In a weekend statement, the governing council of the Chamber of Advocates backed the lawyers’ claims that they were temporarily locked up and effectively denied access to clients at the police headquarters of Yerevan’s central Kentron district.
The council also lodged a separate complaint with the Office of the Prosecutor-General. The law-enforcement agency has not yet responded to it.
The lawyers, Stepan Voskanian and Vahe Stepanian, were allowed into the building shortly after seven young members of the opposition Armenian National Congress (HAK) were arrested in disputed circumstances late on August 9. They claim that police officers jostled them and confiscated their mobile phones before forcing them into an empty room.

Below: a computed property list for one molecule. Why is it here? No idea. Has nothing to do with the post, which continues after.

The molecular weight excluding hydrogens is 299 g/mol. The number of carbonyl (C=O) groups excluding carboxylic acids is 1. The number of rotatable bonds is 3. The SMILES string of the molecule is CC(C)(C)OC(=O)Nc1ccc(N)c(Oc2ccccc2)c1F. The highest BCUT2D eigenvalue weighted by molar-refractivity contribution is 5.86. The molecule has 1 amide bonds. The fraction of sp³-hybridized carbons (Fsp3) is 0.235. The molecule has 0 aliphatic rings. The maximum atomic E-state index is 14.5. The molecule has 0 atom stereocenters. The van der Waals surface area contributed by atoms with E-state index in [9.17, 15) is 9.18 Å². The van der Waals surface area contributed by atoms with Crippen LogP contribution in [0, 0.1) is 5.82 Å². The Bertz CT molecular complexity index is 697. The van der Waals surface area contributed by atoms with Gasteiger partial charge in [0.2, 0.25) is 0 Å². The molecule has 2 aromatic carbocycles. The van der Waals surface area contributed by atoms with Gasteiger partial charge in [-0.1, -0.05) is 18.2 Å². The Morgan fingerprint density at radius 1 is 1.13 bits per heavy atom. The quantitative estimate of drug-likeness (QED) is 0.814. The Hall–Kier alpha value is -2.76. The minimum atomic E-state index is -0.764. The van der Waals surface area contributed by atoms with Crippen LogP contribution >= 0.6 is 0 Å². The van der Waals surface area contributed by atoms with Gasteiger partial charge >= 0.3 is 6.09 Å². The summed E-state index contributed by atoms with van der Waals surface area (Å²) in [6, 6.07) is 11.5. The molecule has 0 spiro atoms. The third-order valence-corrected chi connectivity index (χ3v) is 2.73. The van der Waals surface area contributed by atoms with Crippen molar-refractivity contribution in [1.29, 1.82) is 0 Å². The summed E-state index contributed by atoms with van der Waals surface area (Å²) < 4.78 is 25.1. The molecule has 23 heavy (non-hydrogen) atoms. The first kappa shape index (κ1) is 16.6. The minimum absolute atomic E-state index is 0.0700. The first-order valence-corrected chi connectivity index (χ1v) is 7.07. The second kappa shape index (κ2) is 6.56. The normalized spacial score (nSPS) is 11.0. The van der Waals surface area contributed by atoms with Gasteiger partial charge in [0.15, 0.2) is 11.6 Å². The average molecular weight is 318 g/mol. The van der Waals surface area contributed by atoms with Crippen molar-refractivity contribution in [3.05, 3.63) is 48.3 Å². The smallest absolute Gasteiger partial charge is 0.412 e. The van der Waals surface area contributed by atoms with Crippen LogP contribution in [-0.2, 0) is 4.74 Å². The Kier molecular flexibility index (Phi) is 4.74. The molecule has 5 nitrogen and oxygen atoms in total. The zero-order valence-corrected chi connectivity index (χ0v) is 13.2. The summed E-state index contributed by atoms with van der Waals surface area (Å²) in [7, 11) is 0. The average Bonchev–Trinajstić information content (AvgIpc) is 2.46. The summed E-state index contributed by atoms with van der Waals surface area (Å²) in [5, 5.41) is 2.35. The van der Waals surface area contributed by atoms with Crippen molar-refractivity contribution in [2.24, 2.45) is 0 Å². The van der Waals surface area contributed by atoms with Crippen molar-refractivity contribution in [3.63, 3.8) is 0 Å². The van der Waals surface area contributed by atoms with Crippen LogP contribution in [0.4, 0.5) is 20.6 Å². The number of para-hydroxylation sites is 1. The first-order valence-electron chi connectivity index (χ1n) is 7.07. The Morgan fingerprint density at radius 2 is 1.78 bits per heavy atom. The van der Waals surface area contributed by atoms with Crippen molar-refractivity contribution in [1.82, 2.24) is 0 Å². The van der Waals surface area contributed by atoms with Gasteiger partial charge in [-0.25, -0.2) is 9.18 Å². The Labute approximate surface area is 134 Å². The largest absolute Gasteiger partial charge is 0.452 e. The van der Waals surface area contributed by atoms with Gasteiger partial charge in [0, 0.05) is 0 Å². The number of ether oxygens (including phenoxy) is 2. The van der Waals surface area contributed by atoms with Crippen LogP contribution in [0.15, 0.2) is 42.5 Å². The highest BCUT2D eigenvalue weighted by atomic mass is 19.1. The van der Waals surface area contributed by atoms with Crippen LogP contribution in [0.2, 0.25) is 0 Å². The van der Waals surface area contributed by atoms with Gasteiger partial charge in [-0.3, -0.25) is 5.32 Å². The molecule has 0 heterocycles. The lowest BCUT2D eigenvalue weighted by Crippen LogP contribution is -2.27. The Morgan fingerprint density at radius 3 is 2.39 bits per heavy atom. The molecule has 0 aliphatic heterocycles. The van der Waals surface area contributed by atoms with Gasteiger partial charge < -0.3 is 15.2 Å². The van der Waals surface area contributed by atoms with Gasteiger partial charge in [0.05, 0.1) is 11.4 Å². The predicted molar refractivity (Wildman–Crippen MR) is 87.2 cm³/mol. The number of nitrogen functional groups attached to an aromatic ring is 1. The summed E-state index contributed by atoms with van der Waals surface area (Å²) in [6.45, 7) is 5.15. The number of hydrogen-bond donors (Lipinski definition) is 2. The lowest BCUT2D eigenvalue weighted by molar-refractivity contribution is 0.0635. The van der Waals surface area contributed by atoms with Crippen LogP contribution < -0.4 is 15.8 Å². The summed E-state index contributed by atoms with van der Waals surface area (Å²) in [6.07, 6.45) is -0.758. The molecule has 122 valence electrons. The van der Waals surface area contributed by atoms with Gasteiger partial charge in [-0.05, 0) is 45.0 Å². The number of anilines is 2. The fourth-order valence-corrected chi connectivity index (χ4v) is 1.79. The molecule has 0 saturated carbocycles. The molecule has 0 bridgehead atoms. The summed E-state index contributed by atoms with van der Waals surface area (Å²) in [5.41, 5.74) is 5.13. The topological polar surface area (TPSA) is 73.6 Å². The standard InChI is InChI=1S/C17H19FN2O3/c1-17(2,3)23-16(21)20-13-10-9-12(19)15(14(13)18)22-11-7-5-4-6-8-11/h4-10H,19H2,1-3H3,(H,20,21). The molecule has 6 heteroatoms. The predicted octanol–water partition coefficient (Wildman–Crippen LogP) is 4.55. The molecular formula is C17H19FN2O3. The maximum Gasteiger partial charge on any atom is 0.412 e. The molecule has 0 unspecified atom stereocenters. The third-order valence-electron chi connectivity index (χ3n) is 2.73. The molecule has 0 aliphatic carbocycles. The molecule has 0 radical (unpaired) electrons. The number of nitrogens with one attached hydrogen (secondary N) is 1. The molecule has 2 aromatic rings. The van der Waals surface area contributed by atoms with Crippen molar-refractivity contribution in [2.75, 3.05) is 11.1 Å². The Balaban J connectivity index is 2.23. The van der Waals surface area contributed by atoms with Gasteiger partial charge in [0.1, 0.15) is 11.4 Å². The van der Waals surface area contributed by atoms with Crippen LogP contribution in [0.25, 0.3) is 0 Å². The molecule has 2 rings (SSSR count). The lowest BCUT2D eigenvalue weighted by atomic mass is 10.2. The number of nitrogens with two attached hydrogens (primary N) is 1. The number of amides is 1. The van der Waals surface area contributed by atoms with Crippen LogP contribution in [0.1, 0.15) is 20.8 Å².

“We were locked up in a room,” Voskanian insisted on Monday. “We tried to go out and ask for a glass of water but were told that we are not allowed to give or take anything. They said they can’t even let us leave the building.”
Hovsepian said he and Voskanian were practically unable to talk to the detainees on that night.
The chief of the Armenian police, Lieutenant-General Alik Sargsian categorically denied these allegations at a news conference last week. “Nobody was deprived of liberty,” he said. “The lawyers moved around freely.”
Sargsian said that the lawyers were allowed enter the Kentron police and meet the oppositionists earlier than is allowed by law. He described that a gesture of goodwill on the part of the police.